© 2024 Connecticut Public

FCC Public Inspection Files:
WEDH · WEDN · WEDW · WEDY
WECS · WEDW-FM · WNPR · WPKT · WRLI-FM · WVOF
Public Files Contact · ATSC 3.0 FAQ
Play Live Radio
Next Up:
0:00
0:00
0:00 0:00
Available On Air Stations

China's 2020 Census Data Expected To Show Declining Fertility Rate

RACHEL MARTIN, HOST:

As the U.S. sifts through the results of its 2020 census, China is poised to do the same. China conducted a census last year of its 1.4 billion people. NPR China correspondent John Ruwitch looked into what to expect.

JOHN RUWITCH, BYLINE: China's population is the biggest on Earth, and it hasn't shrunk since 1960. That was at the height of the Great Leap Forward, an ill-fated attempt to jumpstart the economy. The result - a famine that killed tens of millions of people. Today, it's not famine that stalks the Chinese population but declining fertility.

YONG CAI: The overall trend is that Chinese people are delaying their marriage, delaying childbearing.

RUWITCH: Yong Cai is a professor of sociology at the University of North Carolina. He says the generation of people of childbearing age is also shrinking. The upshot is that China is getting older and its population growth is slowing.

CAI: We already see the constraints on the certain segment of the Chinese economy, like labor-intensive part, like the construction part, and that will continue.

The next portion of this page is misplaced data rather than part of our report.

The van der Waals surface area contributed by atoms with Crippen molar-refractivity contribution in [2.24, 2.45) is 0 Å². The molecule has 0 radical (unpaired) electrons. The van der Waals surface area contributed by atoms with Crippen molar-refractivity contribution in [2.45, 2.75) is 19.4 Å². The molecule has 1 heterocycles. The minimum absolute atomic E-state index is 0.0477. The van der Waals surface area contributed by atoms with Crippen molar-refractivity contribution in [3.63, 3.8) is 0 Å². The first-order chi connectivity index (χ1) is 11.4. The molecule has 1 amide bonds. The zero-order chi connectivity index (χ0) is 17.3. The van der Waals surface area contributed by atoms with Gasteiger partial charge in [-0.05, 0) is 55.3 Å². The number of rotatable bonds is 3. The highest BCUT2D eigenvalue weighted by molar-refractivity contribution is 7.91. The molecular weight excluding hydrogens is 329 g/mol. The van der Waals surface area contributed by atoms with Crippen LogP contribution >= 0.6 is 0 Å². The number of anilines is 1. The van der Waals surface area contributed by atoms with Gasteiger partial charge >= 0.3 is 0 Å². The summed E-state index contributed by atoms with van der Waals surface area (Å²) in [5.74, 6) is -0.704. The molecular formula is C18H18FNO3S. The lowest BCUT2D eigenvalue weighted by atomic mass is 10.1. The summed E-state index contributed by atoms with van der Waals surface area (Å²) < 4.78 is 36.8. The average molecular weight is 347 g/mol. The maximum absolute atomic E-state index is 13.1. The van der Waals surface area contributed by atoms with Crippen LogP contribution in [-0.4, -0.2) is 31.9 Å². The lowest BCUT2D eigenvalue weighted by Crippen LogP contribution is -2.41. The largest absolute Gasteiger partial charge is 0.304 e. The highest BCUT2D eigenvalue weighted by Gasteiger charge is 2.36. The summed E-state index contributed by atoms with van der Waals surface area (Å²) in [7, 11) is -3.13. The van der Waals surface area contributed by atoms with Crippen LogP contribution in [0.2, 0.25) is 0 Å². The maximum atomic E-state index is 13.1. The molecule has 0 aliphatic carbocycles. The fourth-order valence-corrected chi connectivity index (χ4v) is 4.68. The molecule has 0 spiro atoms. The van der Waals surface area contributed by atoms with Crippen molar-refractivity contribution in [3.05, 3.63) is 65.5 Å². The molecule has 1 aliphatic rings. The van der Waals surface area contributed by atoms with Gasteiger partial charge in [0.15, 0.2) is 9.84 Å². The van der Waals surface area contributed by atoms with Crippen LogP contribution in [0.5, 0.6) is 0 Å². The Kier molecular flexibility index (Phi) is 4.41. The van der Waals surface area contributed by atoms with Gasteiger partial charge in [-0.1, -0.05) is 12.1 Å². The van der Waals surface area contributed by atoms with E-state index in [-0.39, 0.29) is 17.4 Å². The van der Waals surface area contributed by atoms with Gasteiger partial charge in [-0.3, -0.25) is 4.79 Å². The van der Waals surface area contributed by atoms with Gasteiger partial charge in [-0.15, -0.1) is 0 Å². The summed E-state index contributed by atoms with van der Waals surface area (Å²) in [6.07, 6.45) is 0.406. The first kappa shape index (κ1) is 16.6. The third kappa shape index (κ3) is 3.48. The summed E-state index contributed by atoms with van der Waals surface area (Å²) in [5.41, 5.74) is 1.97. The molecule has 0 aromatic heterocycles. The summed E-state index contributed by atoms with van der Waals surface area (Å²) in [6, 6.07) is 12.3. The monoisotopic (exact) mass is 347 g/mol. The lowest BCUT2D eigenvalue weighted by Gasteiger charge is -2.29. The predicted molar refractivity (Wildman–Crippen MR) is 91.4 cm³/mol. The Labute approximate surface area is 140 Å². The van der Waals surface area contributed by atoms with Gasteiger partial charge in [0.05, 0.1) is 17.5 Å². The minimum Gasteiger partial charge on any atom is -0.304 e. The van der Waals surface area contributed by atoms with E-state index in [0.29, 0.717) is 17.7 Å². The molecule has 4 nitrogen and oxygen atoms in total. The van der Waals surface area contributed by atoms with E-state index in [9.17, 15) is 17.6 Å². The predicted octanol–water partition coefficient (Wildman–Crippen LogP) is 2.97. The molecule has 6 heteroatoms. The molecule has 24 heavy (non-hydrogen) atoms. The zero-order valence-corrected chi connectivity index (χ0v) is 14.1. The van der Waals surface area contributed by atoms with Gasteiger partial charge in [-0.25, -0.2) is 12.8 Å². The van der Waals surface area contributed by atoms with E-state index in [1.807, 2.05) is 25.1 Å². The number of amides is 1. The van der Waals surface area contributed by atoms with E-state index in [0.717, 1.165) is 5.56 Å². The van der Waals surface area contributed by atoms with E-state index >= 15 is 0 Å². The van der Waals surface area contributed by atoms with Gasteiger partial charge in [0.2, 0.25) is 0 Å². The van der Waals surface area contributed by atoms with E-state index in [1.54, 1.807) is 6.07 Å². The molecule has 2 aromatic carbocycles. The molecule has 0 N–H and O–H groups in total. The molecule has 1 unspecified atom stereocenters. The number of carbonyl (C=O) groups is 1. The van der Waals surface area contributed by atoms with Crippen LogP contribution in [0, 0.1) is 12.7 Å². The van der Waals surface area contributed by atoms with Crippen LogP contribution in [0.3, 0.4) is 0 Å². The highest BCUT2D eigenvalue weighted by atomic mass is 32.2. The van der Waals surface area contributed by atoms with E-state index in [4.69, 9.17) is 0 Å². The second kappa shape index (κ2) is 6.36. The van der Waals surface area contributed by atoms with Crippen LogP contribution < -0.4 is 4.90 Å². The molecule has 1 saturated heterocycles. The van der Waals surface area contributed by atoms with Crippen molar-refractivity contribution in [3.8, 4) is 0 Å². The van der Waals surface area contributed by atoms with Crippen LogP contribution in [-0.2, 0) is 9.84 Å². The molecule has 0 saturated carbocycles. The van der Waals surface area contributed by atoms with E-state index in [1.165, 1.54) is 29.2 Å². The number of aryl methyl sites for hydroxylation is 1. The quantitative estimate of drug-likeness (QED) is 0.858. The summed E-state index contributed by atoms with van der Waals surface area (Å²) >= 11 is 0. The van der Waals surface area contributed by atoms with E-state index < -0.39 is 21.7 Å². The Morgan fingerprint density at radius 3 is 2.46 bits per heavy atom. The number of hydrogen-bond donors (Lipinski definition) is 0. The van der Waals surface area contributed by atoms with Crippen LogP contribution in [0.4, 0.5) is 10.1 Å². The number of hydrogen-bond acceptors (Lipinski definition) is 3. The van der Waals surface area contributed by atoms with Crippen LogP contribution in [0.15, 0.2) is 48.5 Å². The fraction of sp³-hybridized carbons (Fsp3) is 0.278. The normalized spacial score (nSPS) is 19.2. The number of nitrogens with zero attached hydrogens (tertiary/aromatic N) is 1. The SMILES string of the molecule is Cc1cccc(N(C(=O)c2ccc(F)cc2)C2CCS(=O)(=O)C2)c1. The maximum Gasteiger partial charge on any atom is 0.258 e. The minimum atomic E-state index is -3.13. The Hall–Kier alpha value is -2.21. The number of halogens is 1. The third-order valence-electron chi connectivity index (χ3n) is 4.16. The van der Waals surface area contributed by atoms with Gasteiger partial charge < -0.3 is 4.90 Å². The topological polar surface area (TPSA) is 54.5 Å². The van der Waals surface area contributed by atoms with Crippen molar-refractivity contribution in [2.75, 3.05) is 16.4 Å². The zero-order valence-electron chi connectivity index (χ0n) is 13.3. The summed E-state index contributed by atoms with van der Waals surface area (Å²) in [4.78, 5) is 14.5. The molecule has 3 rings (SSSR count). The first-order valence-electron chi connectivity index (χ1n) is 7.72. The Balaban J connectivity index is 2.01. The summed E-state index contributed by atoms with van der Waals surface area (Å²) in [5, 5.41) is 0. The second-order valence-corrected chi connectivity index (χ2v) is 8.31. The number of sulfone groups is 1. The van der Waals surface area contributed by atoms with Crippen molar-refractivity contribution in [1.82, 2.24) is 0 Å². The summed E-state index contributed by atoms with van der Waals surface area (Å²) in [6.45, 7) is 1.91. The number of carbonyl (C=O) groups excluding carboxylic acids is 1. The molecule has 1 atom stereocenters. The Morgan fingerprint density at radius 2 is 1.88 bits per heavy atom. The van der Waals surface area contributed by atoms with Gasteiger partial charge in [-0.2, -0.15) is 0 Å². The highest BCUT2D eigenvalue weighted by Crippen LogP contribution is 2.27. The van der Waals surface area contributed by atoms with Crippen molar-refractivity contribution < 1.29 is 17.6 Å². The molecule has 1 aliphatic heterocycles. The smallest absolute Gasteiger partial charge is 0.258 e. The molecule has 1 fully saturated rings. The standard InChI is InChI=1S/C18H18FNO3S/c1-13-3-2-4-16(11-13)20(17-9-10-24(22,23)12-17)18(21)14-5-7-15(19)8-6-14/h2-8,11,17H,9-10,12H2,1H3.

RUWITCH: Wang Feng is an expert in Chinese demographics at the University of California, Irvine. He says the census will shed light on how well-known trends like the falling birth rate have developed over the past decade.

WANG FENG: And that would give people a sense how deep the population aging process is unfolding. And that has tremendous implications for the economy, for government spending, for health care, for technology, a large number of issues.

RUWITCH: By Wang's estimates, China's population is still growing. Others suspect the census may show that it's already shrinking. The census will also shed light on other key indicators, like slowing internal migration and rising life expectancy.

WANG: So a lot of these challenges China faces would no doubt be increased, I mean, enhanced by the continued the demographic shift.

RUWITCH: And Wang adds, from a policy perspective, there's no quick fix.

John Ruwitch, NPR News.

(SOUNDBITE OF MANUAL'S "FLOATING WORLD") Transcript provided by NPR, Copyright NPR.

John Ruwitch is a correspondent with NPR's international desk. He covers Chinese affairs.

Stand up for civility

This news story is funded in large part by Connecticut Public’s Members — listeners, viewers, and readers like you who value fact-based journalism and trustworthy information.

We hope their support inspires you to donate so that we can continue telling stories that inform, educate, and inspire you and your neighbors. As a community-supported public media service, Connecticut Public has relied on donor support for more than 50 years.

Your donation today will allow us to continue this work on your behalf. Give today at any amount and join the 50,000 members who are building a better—and more civil—Connecticut to live, work, and play.